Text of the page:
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A Vegetarian Diet – How and Why?


‘A VEGETARIAN DIET – How and Why?’

Einstein once said, “nothing will benefit human health and increase human chances for survival for life on earth as much as evolution to a vegetarian diet.”

There is a plethora of information about the health pros and cons of a vegetarian diet to confuse even the most intelligent people amongst us. However, there is enough written about the growing rate of cancer, coronary heart disease, diabetes 1 and 2, osteoporosis etc. in nations that consume high levels of animal products that it certainly requires some discussion.

The following facts are very sobering if you look at the sustainability issues around farming animals for consumption.

“It takes less water to produce a year’s food for a pure vegetarian than to produce a month’s food for a meat eater” – John Robbins, Diet for a new America

A third of the world’s land suitable for growing crops is used to produce feed for farmed animals. Fact Sheet Vegetarian Society

Farming of animals caused more emissions (18%) than the world’s entire transport system (13.5%). Fact Sheet Vegetarian Society

Concern for the poor treatment of animals in ‘factory’ farms, live export of animals and in slaughterhouses around the world has also been the catalyst for many to eliminate meat, and for some all animal products, from their diets and clothing choices.

The first question people ask when told in conversation you are vegetarian is, “how do you get enough protein in your diet?” That one is easy: nuts, legumes (lentils, red beans, chick peas, soy beans), oats, seeds, pasta and tofu all provide a good level of the protein we need in our diet for good health.

Green vegetables provide various levels of Vitamin C, B Group, Iron, Folate, Vitamin K, Omega 3 and Minerals, and so the list goes on.

Websites, books and societies are ideal for gathering information on how to achieve your nutritional requirements on a vegetarian diet.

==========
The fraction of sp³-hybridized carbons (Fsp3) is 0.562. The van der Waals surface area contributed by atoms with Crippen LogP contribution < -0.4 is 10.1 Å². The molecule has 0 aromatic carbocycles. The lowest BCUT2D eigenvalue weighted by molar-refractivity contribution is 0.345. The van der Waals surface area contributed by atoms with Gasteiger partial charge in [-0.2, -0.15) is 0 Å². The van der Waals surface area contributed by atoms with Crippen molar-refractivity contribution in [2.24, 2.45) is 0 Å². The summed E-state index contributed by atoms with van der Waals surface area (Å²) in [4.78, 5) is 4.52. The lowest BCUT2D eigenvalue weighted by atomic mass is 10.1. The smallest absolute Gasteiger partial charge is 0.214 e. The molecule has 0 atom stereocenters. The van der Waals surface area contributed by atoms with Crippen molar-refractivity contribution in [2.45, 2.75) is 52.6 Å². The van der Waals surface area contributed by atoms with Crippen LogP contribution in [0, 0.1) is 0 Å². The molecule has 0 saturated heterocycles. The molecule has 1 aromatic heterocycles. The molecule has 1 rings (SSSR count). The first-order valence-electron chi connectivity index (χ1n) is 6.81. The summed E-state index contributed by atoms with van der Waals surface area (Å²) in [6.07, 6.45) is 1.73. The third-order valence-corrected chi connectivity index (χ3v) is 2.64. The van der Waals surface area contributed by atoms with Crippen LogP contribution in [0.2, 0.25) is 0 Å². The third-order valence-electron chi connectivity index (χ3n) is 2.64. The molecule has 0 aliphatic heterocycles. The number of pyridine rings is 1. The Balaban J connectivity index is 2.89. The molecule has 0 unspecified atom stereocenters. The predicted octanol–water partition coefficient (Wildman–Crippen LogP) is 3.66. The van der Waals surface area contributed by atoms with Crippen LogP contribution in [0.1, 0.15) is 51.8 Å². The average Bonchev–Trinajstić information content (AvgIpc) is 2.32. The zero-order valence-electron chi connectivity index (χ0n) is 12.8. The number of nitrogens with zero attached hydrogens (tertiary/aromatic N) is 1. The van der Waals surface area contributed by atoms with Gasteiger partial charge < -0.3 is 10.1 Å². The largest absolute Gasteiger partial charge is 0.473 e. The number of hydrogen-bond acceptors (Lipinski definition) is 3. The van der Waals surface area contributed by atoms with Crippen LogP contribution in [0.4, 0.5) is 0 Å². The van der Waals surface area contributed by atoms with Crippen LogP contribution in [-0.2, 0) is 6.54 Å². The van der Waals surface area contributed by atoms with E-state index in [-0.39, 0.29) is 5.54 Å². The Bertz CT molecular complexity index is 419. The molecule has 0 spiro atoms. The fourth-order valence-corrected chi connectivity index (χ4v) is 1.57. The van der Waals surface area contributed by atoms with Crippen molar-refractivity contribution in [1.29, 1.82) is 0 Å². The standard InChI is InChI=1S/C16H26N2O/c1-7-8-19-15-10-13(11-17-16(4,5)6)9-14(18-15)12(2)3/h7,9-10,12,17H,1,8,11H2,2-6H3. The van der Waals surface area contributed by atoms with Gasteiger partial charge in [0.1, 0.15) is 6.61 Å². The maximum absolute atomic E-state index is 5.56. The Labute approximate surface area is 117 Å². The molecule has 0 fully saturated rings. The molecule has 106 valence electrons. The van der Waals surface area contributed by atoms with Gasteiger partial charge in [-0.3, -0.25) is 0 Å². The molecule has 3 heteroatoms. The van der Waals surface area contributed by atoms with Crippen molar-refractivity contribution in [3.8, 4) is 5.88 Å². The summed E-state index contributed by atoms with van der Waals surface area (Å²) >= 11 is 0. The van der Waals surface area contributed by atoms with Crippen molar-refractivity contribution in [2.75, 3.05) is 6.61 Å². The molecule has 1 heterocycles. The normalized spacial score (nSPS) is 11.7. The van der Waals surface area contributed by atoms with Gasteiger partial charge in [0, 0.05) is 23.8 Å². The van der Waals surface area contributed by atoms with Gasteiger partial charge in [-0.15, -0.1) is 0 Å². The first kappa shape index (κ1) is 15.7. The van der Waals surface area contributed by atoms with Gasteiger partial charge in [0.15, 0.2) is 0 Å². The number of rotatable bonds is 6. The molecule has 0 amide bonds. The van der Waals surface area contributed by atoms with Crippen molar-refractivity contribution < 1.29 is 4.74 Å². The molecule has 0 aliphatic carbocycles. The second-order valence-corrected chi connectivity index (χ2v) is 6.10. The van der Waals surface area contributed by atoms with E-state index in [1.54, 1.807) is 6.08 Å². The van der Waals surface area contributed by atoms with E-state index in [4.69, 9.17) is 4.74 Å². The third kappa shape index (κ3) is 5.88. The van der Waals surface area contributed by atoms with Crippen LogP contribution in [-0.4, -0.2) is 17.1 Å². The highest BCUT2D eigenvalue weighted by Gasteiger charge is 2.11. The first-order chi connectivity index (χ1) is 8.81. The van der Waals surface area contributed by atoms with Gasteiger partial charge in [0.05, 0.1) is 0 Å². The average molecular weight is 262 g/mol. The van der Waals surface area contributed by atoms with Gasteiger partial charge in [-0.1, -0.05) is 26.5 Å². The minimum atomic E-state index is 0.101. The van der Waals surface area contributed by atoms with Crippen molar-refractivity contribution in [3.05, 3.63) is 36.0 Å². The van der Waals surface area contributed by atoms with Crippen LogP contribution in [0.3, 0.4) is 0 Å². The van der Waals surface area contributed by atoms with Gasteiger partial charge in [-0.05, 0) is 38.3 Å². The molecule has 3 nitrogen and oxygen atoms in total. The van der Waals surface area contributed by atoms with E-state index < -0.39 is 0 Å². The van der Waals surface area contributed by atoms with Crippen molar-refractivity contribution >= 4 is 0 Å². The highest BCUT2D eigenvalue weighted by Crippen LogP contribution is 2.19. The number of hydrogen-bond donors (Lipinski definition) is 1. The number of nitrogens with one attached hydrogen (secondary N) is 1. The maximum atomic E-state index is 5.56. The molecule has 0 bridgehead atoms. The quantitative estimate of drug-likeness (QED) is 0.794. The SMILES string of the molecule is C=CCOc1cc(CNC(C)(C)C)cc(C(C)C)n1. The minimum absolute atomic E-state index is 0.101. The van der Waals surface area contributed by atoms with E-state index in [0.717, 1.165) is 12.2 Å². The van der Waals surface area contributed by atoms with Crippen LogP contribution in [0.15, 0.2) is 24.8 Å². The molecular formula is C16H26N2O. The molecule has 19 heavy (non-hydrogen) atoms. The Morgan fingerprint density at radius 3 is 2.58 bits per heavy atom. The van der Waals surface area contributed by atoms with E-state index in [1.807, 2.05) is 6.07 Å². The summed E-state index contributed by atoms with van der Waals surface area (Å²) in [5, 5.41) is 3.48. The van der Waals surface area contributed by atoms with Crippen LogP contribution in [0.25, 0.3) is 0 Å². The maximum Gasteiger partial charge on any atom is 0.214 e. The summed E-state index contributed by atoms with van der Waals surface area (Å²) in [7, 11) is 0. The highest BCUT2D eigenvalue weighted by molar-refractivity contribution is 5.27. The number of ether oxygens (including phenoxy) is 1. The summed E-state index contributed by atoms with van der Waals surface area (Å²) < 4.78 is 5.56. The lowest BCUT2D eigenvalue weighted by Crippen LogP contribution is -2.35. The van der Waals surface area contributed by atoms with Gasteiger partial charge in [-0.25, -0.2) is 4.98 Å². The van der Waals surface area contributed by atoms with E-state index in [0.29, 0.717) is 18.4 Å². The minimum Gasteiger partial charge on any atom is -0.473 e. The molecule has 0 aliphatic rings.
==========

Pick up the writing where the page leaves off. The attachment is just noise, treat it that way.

The number of fantastic vegetarian cook books on the market and growing number of vegetarian restaurants is indicative of the increase in the awareness of the negative aspects of consuming animal products.

A great way to start is to eliminate meat from your diet on just 2 days a week and start experimenting with the numerous and fabulously tasty vegetarian meals available.

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Designing your Sustainable Home – The Key Considerations



So you have decided to build a new home, an exciting prospect and one that holds so many possibilities.

In this age of rising energy costs and resource depletion issues, it makes sense to make sustainability one of the important objectives on your list of criteria for your new home.

Sustainable homes require intelligent design, well thought out and detailed specification and a builder who is on the same page as your designer in respect to sustainability.

The key considerations are: Choosing your designer – This is the most important decision you will make so take the time to get it right. Do your research on Architects/Building Designers who specialize in sustainable/energy efficient building design. Short list and interview 2 or 3 and select a designer who is in line with your values and philosophies on the subject of sustainability. Orientation – Where possible, follow the principle of ‘living areas to the north and sleeping areas to the south’ Construction Materials – The choice of materials has as much to do with the thermal qualities and their environmental lifecycle as it does aesthetics so select materials that provide you with the right balance of all three. Insulation – It goes without saying that insulation of the roof, walls and flooring is an important factor in the thermal performance and ultimate comfort of the home. Zoning – Open space living may appeal to your aesthetic sensibility but balance that out with the challenges of heating and cooling the spaces. Ventilation – Configuration of the rooms and intelligently placed windows and doors can provide the ventilation required to greatly reduce the need for mechanical cooling devices during those hot summer months. Shading – Encourage your designer to take a holistic approach to the design of your home to incorporate the outside shading opportunities to improve the thermal performance of the building. Glazing –  Would you willingly toss 30 percent of your energy dollars out the window? Surprisingly that is how much of a typical home’s heating and cooling is lost through its windows and doors. Put it on your list of queries for your designer. Heating and Cooling – This part is easier if you have addressed all the other key considerations successfully. Do the research and talk to the professionals with your acquired knowledge to find the right solution for your needs.

There is so much more we could discuss on this subject, but only so much space. Come and speak to us if you are keen to find out more.